Document Type


Publication Date



Department of Civil, Environmental, and Geospatial Engineering


The Laurentian Great Lakes are the world's largest freshwater system and regulate the climate of the Great Lakes region, which has been increasingly experiencing climatic, hydrological, and ecological changes. An accurate mechanistic representation of the Great Lakes thermal structure in Regional Climate Models (RCMs) is paramount to studying the climate of this region. Currently, RCMs have primarily represented the Great Lakes through coupled one-dimensional (1D) column lake models; this approach works well for small inland lakes but is unable to resolve the realistic hydrodynamics of the Great Lakes and leads to inaccurate representations of lake surface temperature (LST) that influence regional climate and weather patterns. This work overcomes this limitation by developing a fully two-way coupled modeling system using the Weather Research and Forecasting model and a three-dimensional (3D) hydrodynamic model. The coupled model system resolves the interactive physical processes between the atmosphere, lake, and surrounding watersheds; and validated against a range of observational data. The model is then used to investigate the potential impacts of lake-atmosphere coupling on the simulated summer LST of Lake Superior. By evaluating the difference between our two-way coupled modeling system and our observation-driven modeling system, we find that coupled-lake atmosphere dynamics can lead to a higher LST during June-September through higher net surface heat flux entering the lake in June and July and a lower net surface heat flux entering the lake in August and September. The unstratified water in June distributes the entering surface heat flux throughout the water column leading to a minor LST increase, while the stratified waters of July create a conducive thermal structure for the water surface to warm rapidly under the higher incoming surface heat flux. This research provides insight into the coupled modeling system behavior, which is critical for enhancing our predictive understanding of the Great Lakes climate system.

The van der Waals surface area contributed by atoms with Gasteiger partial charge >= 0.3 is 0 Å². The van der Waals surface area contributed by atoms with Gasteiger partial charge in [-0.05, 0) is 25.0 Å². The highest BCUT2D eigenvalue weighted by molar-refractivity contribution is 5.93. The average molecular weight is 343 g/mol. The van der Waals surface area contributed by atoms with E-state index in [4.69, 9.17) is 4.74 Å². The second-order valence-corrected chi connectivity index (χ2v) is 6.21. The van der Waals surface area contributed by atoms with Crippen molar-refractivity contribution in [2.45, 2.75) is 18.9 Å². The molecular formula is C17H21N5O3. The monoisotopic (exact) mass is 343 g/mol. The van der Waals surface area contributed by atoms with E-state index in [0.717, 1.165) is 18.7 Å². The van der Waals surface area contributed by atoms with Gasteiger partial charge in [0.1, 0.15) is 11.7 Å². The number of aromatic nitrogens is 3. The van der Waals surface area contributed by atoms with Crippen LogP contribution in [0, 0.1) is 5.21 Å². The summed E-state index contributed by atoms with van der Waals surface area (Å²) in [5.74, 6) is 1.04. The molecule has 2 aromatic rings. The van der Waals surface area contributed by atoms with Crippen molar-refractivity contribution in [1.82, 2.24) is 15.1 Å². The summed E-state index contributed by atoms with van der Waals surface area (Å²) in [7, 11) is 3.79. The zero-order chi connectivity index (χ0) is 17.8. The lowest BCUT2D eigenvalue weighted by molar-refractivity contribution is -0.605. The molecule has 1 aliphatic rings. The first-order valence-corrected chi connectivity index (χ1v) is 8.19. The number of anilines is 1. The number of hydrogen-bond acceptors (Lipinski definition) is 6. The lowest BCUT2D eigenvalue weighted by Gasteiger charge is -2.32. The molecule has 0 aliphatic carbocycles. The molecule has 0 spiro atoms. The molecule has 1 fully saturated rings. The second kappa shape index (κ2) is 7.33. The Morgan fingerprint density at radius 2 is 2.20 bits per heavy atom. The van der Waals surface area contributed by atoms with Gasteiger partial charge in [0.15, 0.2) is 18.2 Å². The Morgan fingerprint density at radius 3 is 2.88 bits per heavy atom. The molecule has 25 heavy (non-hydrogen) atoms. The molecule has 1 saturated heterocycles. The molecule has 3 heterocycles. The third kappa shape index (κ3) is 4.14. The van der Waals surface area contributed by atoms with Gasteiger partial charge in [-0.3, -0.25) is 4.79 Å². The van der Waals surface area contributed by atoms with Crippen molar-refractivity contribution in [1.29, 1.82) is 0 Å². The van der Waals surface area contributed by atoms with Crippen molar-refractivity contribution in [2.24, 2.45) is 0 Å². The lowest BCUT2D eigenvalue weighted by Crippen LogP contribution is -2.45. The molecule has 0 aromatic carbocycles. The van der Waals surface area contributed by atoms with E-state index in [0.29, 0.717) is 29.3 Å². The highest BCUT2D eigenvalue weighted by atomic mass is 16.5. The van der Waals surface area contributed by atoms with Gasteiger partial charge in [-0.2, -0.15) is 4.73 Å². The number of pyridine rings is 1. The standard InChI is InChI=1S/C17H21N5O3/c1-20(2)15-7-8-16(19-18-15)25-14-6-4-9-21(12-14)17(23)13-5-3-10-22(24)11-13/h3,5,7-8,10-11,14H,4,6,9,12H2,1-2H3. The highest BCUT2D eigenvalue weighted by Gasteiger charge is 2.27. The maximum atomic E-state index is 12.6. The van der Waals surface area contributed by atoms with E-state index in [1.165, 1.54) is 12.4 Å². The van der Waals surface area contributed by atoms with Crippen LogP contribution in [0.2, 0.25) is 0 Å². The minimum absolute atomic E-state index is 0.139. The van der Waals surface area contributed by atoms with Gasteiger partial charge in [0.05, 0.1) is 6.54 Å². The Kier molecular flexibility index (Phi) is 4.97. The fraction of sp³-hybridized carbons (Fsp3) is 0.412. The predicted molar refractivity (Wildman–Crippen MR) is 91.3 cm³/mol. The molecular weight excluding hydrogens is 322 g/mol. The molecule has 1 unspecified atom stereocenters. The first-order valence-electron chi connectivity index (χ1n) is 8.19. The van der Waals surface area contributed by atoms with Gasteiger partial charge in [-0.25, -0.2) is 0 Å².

Publisher's Statement

© 2023 The Authors. Journal of Advances in Modeling Earth Systems published by Wiley Periodicals LLC on behalf of American Geophysical Union. Publisher’s version of record:

Publication Title

Journal of Advances in Modeling Earth Systems

Creative Commons License

Creative Commons Attribution 4.0 International License
This work is licensed under a Creative Commons Attribution 4.0 International License.


Publisher's PDF



To view the content in your browser, please download Adobe Reader or, alternately,
you may Download the file to your hard drive.

NOTE: The latest versions of Adobe Reader do not support viewing PDF files within Firefox on Mac OS and if you are using a modern (Intel) Mac, there is no official plugin for viewing PDF files within the browser window.